# interpretation of dummy coded linear regression

I'm struggling with the interpretation of a regression model where a categorial variable (5 levels) is dummy coded. Here is the result of my calculation in R:

Call:
lm(formula = DV ~ Age + Gender + factor(Categorial) +
Continuous 1 + Continuous 2 + Continuous 3,
data = dat)

Residuals:
Min       1Q   Median       3Q      Max
-1.30058 -0.25326  0.00349  0.28123  1.49877

Coefficients:
Estimate Std. Error t value Pr(>|t|)
(Intercept)           -0.42367    0.30694  -1.380  0.16842
Age                   -0.05949    0.02026  -2.936  0.00356 **
Gender                -0.01800    0.04828  -0.373  0.70952
factor(Categorial)2   -0.30625    0.12645  -2.422  0.01596 *
factor(Categorial)3   -0.03441    0.07752  -0.444  0.65736
factor(Categorial)4   -0.12603    0.09914  -1.271  0.20453
factor(Categorial)5   -0.08417    0.13269  -0.634  0.52630
Continuous 1           0.12080    0.04346   2.779  0.00575 **
Continuous 2          -0.06592    0.04383  -1.504  0.13354
Continuous 3          -0.06230    0.03475  -1.793  0.07392 .
---
Signif. codes:  0 ‘***’ 0.001 ‘**’ 0.01 ‘*’ 0.05 ‘.’ 0.1 ‘ ’ 1

Residual standard error: 0.4259 on 336 degrees of freedom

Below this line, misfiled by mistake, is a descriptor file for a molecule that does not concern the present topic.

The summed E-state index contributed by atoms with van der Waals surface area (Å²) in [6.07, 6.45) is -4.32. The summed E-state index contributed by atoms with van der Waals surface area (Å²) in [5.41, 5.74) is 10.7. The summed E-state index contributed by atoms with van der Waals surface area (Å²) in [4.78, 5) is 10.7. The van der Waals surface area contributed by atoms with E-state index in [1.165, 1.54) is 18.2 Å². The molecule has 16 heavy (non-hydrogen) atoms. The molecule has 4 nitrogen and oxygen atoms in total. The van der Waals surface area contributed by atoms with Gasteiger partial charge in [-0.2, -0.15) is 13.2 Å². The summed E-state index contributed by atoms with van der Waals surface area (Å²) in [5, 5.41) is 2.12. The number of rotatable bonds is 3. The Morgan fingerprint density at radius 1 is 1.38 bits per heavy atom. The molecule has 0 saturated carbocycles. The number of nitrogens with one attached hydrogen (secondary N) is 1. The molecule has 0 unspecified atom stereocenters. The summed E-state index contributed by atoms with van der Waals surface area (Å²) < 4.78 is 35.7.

(6 observations deleted due to missingness)
Multiple R-squared:  0.1315,    Adjusted R-squared:  0.1057
F-statistic: 5.089 on 10 and 336 DF,  p-value: 6.353e-07


Ok. Age, Factor 2 of the categorial variable and the first continuous variable are significant predictors of the dependent variable. so far so good.

What I'm not understanding is:

1. The reference category of the dummy coded categorial variable is the intercept and the first category of the categorial variable. right? How do I interpret this?

2. When doing an anova with the categorial variable as a independent variable, this factor is a significant predictor. With the results of the linear model, one could conclude that this is only due to category 2, right?

3. Can I test contrasts with this linear regression model (e.g. Category1 vs. Category2)?

4. Should I include interactions?

I'd be glad for any help :-)

• It seems that you get confused by the difference between "variable" and "value of a variable". Here it seems that age and gender are recognised as scale variables (probably gender is 0 and 1?). The p value in variables age, gender and the 3 continuous mean that they are significant predictors. But the p value of factor 2 means that it is significantly different than the base line which is factor 1, in the presence of the other variables. Factor 2 it self can't be significant predictor as it is part of a variable. It doesn't make sense to say that. – AntoniosK Aug 9 '15 at 20:45